|Date of birth:||November 27, 1974|
|Place of birth:||Miami, Florida|
|Height:||5 ft 11 in (1.80 m)|
|Weight:||204 lb (93 kg)|
|Cincinnati Bengals (1996)* Saskatchewan Roughriders (1997) Rhein Fire (1998) Winnipeg Blue Bombers (1998) Chicago Bears (1999)* Winnipeg Blue Bombers (1999) Buffalo Bills (2000)* New York Jets (2000–2002) Denver Broncos (2003–2007) Houston Texans (2008–2009) Omaha Nighthawks (2010)*|
|* Offseason and/or practice squad member only|
|Career NFL statistics|
As a kid, there are some things you looked forward to. You looked forward to Charlie Brown during Halloween and you looked forward to Monday Night Football.
Like most athletes, I like to go home and relax. I try not to bring the game home with me. I might play some video games that are, let's just say, for mature audiences only. And I might get some flak for this, but I like to watch 'Seinfeld.' Sometimes, laughter is the best medicine.
When I was in high school, my mom hated football. But then, the more I played, the more it grew on her. This game has done a lot for my family - not just from a financial standpoint, but it also helped bring my family together.
It's always great when a defense is able to create turnovers and score. That's something we missed last year. We'd get some turnovers, but we never scored points.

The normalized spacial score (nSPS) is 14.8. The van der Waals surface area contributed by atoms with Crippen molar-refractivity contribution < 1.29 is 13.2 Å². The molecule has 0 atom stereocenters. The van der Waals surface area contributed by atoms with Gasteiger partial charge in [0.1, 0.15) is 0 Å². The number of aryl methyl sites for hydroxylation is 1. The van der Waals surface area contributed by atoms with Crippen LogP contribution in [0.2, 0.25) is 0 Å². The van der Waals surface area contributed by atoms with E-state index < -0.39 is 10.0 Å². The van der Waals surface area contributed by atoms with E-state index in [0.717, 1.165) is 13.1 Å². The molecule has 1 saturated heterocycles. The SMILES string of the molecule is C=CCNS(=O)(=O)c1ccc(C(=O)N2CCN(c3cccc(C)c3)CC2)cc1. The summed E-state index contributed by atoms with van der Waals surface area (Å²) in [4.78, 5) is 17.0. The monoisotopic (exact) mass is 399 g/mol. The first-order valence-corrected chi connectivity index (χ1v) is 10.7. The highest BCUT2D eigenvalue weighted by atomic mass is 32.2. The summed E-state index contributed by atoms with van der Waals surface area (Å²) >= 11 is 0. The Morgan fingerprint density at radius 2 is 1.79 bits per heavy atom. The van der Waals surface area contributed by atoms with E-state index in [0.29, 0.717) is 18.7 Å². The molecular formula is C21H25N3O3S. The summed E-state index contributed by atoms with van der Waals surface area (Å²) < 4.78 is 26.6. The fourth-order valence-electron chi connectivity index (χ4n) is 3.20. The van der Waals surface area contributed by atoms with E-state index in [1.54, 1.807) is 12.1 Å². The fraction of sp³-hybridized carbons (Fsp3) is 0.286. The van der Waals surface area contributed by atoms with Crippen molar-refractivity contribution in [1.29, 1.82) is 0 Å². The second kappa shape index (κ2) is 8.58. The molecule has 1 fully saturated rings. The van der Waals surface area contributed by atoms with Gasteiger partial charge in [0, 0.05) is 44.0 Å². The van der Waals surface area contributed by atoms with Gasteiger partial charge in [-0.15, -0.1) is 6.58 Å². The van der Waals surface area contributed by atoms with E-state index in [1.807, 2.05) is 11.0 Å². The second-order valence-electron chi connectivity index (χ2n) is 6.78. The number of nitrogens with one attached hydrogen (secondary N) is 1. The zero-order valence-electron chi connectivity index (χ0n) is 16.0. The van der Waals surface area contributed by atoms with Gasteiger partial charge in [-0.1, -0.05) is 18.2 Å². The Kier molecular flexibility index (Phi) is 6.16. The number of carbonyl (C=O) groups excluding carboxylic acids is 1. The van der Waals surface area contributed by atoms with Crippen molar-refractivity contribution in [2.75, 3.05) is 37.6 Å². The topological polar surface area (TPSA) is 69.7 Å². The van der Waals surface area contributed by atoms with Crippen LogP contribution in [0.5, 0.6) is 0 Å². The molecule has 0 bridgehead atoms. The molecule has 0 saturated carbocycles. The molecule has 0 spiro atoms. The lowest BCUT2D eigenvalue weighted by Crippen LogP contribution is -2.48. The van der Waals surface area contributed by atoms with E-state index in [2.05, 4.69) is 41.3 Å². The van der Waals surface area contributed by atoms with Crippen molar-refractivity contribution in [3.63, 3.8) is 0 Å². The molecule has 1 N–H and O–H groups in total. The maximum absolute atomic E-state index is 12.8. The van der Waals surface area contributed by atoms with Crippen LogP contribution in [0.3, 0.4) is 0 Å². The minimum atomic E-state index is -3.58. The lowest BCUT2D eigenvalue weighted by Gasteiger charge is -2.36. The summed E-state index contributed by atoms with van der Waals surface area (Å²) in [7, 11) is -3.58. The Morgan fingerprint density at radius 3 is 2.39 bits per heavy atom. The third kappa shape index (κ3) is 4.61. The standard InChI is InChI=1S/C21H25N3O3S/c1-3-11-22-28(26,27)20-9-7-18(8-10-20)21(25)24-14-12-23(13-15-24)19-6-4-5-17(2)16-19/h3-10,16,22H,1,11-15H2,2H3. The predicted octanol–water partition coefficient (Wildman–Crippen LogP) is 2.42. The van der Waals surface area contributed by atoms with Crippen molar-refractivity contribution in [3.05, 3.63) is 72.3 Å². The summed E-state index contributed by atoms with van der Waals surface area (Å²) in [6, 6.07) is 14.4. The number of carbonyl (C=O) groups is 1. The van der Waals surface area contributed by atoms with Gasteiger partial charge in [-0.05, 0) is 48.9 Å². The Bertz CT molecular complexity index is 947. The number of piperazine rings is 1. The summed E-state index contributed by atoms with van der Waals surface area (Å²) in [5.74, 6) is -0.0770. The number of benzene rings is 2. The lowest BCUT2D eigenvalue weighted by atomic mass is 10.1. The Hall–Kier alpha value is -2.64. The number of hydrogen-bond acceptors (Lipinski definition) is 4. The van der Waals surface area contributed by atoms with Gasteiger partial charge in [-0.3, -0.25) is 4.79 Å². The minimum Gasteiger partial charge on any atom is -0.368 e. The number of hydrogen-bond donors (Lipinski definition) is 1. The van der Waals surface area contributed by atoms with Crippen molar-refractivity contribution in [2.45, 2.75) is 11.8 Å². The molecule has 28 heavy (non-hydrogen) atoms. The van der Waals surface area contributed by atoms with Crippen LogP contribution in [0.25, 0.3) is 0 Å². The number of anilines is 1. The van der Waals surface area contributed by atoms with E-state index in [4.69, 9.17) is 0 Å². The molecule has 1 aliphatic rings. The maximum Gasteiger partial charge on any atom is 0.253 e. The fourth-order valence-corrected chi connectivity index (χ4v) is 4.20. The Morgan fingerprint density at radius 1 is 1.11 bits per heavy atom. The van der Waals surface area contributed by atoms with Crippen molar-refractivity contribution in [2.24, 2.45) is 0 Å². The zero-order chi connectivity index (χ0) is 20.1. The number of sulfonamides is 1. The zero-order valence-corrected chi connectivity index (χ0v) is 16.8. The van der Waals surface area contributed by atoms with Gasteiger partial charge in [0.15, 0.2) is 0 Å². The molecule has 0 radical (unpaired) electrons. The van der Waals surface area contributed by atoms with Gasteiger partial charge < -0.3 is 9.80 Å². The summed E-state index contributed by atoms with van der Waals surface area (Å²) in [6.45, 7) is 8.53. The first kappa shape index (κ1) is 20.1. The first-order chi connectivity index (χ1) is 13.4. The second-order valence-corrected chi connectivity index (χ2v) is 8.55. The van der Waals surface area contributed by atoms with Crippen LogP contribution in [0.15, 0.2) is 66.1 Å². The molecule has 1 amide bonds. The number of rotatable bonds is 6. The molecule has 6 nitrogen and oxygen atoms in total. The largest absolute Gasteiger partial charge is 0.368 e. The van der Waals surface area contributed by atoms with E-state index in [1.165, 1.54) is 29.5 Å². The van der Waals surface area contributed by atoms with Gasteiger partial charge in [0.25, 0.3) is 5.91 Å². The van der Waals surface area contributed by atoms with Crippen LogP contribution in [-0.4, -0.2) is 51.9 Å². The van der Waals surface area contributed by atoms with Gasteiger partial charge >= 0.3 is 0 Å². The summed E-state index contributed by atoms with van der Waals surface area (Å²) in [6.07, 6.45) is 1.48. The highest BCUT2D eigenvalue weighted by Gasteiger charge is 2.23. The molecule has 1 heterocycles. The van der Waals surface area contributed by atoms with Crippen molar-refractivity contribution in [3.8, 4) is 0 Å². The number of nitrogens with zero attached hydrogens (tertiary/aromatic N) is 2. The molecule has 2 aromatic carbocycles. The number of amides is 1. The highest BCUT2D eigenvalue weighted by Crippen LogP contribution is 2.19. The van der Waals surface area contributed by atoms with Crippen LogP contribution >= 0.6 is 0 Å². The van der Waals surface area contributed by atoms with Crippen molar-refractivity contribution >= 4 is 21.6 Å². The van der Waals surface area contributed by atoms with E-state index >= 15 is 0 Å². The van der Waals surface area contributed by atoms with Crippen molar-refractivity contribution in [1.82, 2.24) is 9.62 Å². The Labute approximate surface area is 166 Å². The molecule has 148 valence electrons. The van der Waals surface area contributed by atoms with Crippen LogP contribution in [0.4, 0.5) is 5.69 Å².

I remember bumming rides across town to Georgia Tech, trying to get myself registered, trying to apply for financial aid, trying to get their coaches to watch my film.
We played a lot of sandlot ball, so we were used to tackling each other, or falling on the concrete, things of that nature. And nine times out of 10, our flag games turned into tackle anyway. So when I got to high school, tackle football was kind of natural.
I expected to get drafted. I knew that I wouldn't get drafted on that first day due to the fact that not a lot of people had the opportunity to see me play much.
My mom didn't let me play tackle until I was in high school. She didn't want me to get hurt.
My dad was a longshoreman in the Port of Miami. Tough job. I worked down there in the summer once. One day. Never again. My dad was a no-nonsense guy. As a kid, I hated his rules, but as a man, I understand what he was teaching. He taught me you have to work hard for everything you get.